How to train Charlie?

Charlie finished his 6-week Baxter & Bella Online Puppy Training. After a brief break we are enrolled in Intermediate Training. When in training mode, he is right there. After 1 hour he is tuckered out. He becomes a wild pup, and need a time out before he takes his afternoon nap. I feel so bad when he looks at me and barks. I know he is saying something. They are not just random barks. I think he is saying now make my time with you exciting or I’ll zoom around, jump in the air, and make trouble. Funny, how a cute puppy can make you feel like you’re just boring. After more time with Charlie I now think I am experiencing a puppy version of an overtired toddler having a tantrum. So maybe I am not boring.

When I say “Settle” he gives me his smooch-face!

Group classes are still not widely available. Not being sure I was able to change some of Charlie’s less than desirable habits I searched out help. Albree Dog Training and Alan Miller was recommended by a friend. After spending over an hour I am more confused. All my reading, training, and practice were discounted by this trainer. We were not a good fit. I guess I’m not ready to go the chokehold route. So this week I am returning to my Baxter & Bella zoom Intermediate class and I’ll keep on practicing.

Like a growing toddler, my Charlie grew out of his small plastic crate. I thought I would take him out to Petco and pick up a larger crate. I am trying to expand his world. Well, with all the smells, other dogs, and friendly employees I thought this would be a positive experience. Nope. A loud noise in the parking lot changed his mind, and he wanted to get back in the car. Not to be deterred I encouraged Charlie to enter the store. His mind would not be changed, and when we were in the middle of the store he pulled his leash out of my hand and took off for the front of the store. I followed and saw that the automatic doors were wide open. Out he went, and ran right over to my car, and sat down and waited for me to catch up. My heart was pounding, Charlie jumped right into the car, and that was the end of our shopping trip. Now I know he is smart, but I didn’t think he would be able to recognize my Subaru Outback from other cars in a parking lot. Go figure.

We just got past a double whammy. Ten days of record-breaking heatwave (110+ degrees) and fires breaking out all over California. Not much outdoor time, and certainly no long, leisurely walks. When the asphalt gets hot, I have to remember that my Charlie is walking along in his bare paws. This is the west coast version of being snowed in. So I have to be patient with my training and Charlie’s lack of socialization. It will happen, just a bit slower than I would have liked.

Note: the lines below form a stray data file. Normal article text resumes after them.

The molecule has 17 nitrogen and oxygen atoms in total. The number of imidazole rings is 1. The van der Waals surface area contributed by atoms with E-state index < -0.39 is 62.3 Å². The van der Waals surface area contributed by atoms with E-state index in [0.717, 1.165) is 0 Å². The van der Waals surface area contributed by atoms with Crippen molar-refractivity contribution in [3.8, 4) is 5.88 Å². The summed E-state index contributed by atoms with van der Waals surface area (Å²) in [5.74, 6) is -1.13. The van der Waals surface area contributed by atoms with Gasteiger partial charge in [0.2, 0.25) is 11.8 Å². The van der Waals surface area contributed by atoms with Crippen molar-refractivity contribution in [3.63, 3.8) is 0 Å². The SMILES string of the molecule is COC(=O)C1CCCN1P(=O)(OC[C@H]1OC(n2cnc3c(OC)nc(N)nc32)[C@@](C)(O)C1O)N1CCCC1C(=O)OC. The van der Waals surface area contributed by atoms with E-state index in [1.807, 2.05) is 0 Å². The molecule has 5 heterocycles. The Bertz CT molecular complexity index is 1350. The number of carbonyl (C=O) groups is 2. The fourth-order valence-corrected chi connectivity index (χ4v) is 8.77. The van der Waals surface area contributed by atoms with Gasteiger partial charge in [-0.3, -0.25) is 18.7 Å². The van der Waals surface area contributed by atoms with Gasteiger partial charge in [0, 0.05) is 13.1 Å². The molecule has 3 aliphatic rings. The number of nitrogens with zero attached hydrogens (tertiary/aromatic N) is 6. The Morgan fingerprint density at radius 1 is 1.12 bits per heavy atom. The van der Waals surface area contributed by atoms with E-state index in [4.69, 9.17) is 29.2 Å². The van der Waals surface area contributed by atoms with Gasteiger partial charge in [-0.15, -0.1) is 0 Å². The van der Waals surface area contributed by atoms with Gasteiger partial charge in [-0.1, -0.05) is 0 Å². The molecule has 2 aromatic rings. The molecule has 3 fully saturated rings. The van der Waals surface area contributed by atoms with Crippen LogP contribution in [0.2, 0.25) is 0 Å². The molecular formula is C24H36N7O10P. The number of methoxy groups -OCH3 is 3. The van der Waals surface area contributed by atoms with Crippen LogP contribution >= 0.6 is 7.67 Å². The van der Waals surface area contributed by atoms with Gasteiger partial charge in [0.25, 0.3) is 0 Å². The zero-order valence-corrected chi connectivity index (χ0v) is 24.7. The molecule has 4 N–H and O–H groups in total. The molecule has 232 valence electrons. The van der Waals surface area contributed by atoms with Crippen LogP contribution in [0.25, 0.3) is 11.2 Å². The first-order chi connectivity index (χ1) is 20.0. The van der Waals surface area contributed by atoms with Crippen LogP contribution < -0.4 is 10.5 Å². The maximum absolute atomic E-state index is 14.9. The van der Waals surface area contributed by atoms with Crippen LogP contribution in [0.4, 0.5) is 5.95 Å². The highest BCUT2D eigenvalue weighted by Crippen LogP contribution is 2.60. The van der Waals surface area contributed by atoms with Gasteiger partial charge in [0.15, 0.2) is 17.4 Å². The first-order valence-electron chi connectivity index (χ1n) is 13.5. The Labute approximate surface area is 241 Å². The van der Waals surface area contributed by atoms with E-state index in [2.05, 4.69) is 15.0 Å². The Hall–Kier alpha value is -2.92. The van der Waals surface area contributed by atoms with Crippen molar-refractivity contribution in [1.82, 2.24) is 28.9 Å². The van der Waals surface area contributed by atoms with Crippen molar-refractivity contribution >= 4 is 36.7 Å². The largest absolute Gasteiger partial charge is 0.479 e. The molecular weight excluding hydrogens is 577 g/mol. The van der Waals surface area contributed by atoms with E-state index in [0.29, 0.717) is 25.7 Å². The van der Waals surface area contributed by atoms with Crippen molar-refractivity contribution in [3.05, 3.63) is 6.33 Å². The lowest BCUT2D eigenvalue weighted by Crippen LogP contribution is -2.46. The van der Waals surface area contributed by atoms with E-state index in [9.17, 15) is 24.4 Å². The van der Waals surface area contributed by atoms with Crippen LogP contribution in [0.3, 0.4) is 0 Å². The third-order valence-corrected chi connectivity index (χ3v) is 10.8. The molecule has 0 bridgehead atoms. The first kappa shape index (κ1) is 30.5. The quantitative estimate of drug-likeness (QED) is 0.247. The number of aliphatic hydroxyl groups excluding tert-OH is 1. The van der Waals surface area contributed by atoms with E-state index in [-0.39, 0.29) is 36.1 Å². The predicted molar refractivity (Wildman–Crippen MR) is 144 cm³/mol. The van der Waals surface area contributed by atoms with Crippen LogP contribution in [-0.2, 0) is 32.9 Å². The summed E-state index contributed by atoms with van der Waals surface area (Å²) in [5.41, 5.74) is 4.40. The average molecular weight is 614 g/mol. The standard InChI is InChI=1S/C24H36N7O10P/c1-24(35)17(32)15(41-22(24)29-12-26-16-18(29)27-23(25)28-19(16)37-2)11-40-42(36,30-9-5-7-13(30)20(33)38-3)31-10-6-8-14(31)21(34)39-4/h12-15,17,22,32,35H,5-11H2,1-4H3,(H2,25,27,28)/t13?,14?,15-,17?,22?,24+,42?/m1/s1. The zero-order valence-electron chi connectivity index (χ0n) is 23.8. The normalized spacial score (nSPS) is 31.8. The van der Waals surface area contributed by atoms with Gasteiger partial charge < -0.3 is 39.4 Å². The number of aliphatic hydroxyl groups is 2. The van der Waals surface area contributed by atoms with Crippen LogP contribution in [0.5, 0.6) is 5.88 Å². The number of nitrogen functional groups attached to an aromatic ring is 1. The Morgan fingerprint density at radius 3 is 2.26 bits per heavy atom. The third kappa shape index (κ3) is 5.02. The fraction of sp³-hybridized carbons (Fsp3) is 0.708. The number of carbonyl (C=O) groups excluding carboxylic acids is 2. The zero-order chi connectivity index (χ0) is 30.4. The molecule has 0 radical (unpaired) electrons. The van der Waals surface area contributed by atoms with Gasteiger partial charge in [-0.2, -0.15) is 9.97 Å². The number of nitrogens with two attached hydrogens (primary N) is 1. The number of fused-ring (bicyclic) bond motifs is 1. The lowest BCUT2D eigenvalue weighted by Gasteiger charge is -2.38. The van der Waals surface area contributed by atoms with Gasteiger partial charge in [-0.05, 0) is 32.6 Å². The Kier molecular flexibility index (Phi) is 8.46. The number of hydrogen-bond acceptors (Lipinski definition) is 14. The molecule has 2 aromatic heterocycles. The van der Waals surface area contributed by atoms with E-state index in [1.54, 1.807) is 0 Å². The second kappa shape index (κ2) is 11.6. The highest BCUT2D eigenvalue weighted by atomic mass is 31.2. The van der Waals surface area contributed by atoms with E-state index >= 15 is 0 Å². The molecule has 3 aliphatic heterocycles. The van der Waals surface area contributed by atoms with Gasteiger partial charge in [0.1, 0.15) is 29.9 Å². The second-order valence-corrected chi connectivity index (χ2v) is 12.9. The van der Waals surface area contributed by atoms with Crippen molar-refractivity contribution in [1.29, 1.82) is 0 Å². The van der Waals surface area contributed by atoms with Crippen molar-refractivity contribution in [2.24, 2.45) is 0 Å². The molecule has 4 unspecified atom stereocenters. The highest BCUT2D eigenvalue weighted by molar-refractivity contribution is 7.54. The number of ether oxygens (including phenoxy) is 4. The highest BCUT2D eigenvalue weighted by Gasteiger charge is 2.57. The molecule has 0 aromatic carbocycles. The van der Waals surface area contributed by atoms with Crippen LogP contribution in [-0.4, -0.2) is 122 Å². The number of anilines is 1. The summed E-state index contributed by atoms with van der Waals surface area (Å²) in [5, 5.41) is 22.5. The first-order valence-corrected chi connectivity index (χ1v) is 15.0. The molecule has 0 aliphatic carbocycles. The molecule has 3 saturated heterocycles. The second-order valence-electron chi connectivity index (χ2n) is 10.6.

Charlie is always ready to fetch a ball!

Trying to stay focused on positive experiences!

The Psychology of Selecting Toys

Puppies have a lot of energy. Well, much more than I have. They play hard and then fall asleep. My foot serves as Charlie’s pillow. This way I am required to stay in place while he naps. Did I say he is so smart?

Charlie is 6 months old. Sometimes I feel like I am getting better at being able to read his mind. Other times, I know that he knows how to manipulate me to his whims. So how do I keep my Charlie amused, tired, and out of trouble? A game of Fetch is a good start. We look for a ball, I throw, he retrieves, and gives it back. Repeat. This works for both the outside and inside. Food is a good motivator and a frozen Kong in his “room” can occupy about 15 minutes, tops. Then … off to look for something to chew.

He just loves to chew, and chew, and chew. Given Charlie’s determination to chew I have to watch him with his toys. He sleeps with his Snuggle Puppy, but the other day he proudly took his puppy out of his room (crate). Then proceeded to shake it wildly. Ok, not a problem. Then he settled down, and quickly eliminated the tail. In short order, I looked and his puppy was tailless and missing an ear. I felt bad taking the toy away, but now I worried if this toy would create a health issue. Carefully watching his behavior, and reading his poop. Yup, my new pup has put me in charge of poop patrol. Given a stuffed toy he picks an appendage and works at it until it just disappears. Swallowed up. I am so nervous that he will hurt himself with his compulsive eviscerating of stuffed toys. Even called my vet, and asked if I should be worried. The advice given was if he eats, plays, and poops without a problem then he is probably ok. The fibers are probably concealed.

So now I am searching for that toy that will satisfy the urge to chew that lasts more than 10 minutes. I look online, read reviews from other pet owners, and visit my local Petco.